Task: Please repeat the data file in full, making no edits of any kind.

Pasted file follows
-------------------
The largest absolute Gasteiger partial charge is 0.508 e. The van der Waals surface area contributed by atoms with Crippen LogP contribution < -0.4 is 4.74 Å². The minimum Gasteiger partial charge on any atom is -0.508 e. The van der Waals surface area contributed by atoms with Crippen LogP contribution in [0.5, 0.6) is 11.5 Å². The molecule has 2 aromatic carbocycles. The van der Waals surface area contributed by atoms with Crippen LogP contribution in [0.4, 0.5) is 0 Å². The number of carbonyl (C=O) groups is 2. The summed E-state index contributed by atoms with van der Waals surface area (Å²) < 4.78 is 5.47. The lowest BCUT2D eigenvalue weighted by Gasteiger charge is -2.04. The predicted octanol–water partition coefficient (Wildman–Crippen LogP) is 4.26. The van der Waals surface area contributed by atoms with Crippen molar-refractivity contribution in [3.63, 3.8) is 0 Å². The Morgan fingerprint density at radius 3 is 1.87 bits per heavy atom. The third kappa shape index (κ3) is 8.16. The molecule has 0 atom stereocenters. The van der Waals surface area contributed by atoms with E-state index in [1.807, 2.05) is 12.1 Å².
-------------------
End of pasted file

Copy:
The largest absolute Gasteiger partial charge is 0.508 e. The van der Waals surface area contributed by atoms with Crippen LogP contribution < -0.4 is 4.74 Å². The minimum Gasteiger partial charge on any atom is -0.508 e. The van der Waals surface area contributed by atoms with Crippen LogP contribution in [0.5, 0.6) is 11.5 Å². The molecule has 2 aromatic carbocycles. The van der Waals surface area contributed by atoms with Crippen LogP contribution in [0.4, 0.5) is 0 Å². The number of carbonyl (C=O) groups is 2. The summed E-state index contributed by atoms with van der Waals surface area (Å²) < 4.78 is 5.47. The lowest BCUT2D eigenvalue weighted by Gasteiger charge is -2.04. The predicted octanol–water partition coefficient (Wildman–Crippen LogP) is 4.26. The van der Waals surface area contributed by atoms with Crippen molar-refractivity contribution in [3.63, 3.8) is 0 Å². The Morgan fingerprint density at radius 3 is 1.87 bits per heavy atom. The third kappa shape index (κ3) is 8.16. The molecule has 0 atom stereocenters. The van der Waals surface area contributed by atoms with E-state index in [1.807, 2.05) is 12.1 Å².